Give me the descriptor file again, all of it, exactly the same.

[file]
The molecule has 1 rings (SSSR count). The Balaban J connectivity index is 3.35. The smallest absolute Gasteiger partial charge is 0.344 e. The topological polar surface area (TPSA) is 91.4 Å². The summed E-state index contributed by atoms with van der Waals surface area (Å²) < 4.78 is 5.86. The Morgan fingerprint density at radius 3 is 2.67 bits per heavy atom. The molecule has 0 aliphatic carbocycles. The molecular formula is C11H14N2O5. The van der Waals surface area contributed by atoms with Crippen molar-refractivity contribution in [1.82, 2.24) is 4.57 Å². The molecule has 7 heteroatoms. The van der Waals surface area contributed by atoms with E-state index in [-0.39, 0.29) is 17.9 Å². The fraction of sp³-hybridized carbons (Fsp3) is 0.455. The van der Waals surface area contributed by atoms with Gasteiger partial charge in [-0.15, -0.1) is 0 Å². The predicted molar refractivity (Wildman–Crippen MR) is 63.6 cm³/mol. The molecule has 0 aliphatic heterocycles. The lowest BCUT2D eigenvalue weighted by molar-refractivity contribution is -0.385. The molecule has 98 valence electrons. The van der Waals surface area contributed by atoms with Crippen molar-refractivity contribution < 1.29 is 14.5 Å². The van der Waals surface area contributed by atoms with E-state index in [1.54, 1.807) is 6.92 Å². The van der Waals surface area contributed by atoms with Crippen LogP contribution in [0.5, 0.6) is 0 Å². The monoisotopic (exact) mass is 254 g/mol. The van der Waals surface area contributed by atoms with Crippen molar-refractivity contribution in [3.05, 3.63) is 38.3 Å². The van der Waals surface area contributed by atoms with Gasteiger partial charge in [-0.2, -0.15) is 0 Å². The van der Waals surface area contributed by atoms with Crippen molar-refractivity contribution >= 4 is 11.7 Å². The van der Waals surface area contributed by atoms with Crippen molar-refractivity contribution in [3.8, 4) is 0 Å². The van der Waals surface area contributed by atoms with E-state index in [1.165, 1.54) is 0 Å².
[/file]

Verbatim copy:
The molecule has 1 rings (SSSR count). The Balaban J connectivity index is 3.35. The smallest absolute Gasteiger partial charge is 0.344 e. The topological polar surface area (TPSA) is 91.4 Å². The summed E-state index contributed by atoms with van der Waals surface area (Å²) < 4.78 is 5.86. The Morgan fingerprint density at radius 3 is 2.67 bits per heavy atom. The molecule has 0 aliphatic carbocycles. The molecular formula is C11H14N2O5. The van der Waals surface area contributed by atoms with Crippen molar-refractivity contribution in [1.82, 2.24) is 4.57 Å². The molecule has 7 heteroatoms. The van der Waals surface area contributed by atoms with E-state index in [-0.39, 0.29) is 17.9 Å². The fraction of sp³-hybridized carbons (Fsp3) is 0.455. The van der Waals surface area contributed by atoms with Gasteiger partial charge in [-0.15, -0.1) is 0 Å². The predicted molar refractivity (Wildman–Crippen MR) is 63.6 cm³/mol. The molecule has 0 aliphatic heterocycles. The lowest BCUT2D eigenvalue weighted by molar-refractivity contribution is -0.385. The molecule has 98 valence electrons. The van der Waals surface area contributed by atoms with Crippen molar-refractivity contribution < 1.29 is 14.5 Å². The van der Waals surface area contributed by atoms with E-state index in [1.54, 1.807) is 6.92 Å². The van der Waals surface area contributed by atoms with Crippen LogP contribution in [0.5, 0.6) is 0 Å². The monoisotopic (exact) mass is 254 g/mol. The van der Waals surface area contributed by atoms with Crippen molar-refractivity contribution in [3.05, 3.63) is 38.3 Å². The van der Waals surface area contributed by atoms with Gasteiger partial charge in [-0.2, -0.15) is 0 Å². The van der Waals surface area contributed by atoms with Crippen molar-refractivity contribution >= 4 is 11.7 Å². The van der Waals surface area contributed by atoms with Crippen molar-refractivity contribution in [3.8, 4) is 0 Å². The van der Waals surface area contributed by atoms with E-state index in [1.165, 1.54) is 0 Å².